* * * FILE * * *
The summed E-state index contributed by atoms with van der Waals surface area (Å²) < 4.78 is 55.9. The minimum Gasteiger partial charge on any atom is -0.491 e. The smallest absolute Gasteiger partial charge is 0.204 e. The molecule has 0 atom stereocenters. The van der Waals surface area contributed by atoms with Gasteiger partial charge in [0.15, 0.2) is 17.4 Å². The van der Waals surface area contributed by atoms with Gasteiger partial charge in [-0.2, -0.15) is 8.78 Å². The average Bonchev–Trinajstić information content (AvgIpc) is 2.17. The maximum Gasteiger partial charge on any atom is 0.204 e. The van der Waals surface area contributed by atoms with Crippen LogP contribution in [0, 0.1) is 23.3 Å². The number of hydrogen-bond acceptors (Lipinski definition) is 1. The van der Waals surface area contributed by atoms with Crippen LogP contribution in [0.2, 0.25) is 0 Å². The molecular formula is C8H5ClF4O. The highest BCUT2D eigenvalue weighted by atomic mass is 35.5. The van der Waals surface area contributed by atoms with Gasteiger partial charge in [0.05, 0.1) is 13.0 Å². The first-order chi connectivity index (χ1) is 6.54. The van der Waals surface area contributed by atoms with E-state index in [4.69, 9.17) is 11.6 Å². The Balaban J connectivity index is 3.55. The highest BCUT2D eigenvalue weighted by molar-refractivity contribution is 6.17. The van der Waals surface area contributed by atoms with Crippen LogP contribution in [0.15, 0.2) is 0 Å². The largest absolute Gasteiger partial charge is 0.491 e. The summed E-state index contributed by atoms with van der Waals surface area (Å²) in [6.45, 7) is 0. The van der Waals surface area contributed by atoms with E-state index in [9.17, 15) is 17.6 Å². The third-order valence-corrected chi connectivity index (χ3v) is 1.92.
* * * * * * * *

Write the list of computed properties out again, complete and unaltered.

The summed E-state index contributed by atoms with van der Waals surface area (Å²) < 4.78 is 55.9. The minimum Gasteiger partial charge on any atom is -0.491 e. The smallest absolute Gasteiger partial charge is 0.204 e. The molecule has 0 atom stereocenters. The van der Waals surface area contributed by atoms with Gasteiger partial charge in [0.15, 0.2) is 17.4 Å². The van der Waals surface area contributed by atoms with Gasteiger partial charge in [-0.2, -0.15) is 8.78 Å². The average Bonchev–Trinajstić information content (AvgIpc) is 2.17. The maximum Gasteiger partial charge on any atom is 0.204 e. The van der Waals surface area contributed by atoms with Crippen LogP contribution in [0, 0.1) is 23.3 Å². The number of hydrogen-bond acceptors (Lipinski definition) is 1. The van der Waals surface area contributed by atoms with Crippen LogP contribution in [0.2, 0.25) is 0 Å². The molecular formula is C8H5ClF4O. The highest BCUT2D eigenvalue weighted by atomic mass is 35.5. The van der Waals surface area contributed by atoms with Gasteiger partial charge in [0.05, 0.1) is 13.0 Å². The first-order chi connectivity index (χ1) is 6.54. The van der Waals surface area contributed by atoms with E-state index in [4.69, 9.17) is 11.6 Å². The Balaban J connectivity index is 3.55. The highest BCUT2D eigenvalue weighted by molar-refractivity contribution is 6.17. The van der Waals surface area contributed by atoms with Crippen LogP contribution in [0.15, 0.2) is 0 Å². The largest absolute Gasteiger partial charge is 0.491 e. The summed E-state index contributed by atoms with van der Waals surface area (Å²) in [6.45, 7) is 0. The van der Waals surface area contributed by atoms with E-state index in [9.17, 15) is 17.6 Å². The third-order valence-corrected chi connectivity index (χ3v) is 1.92.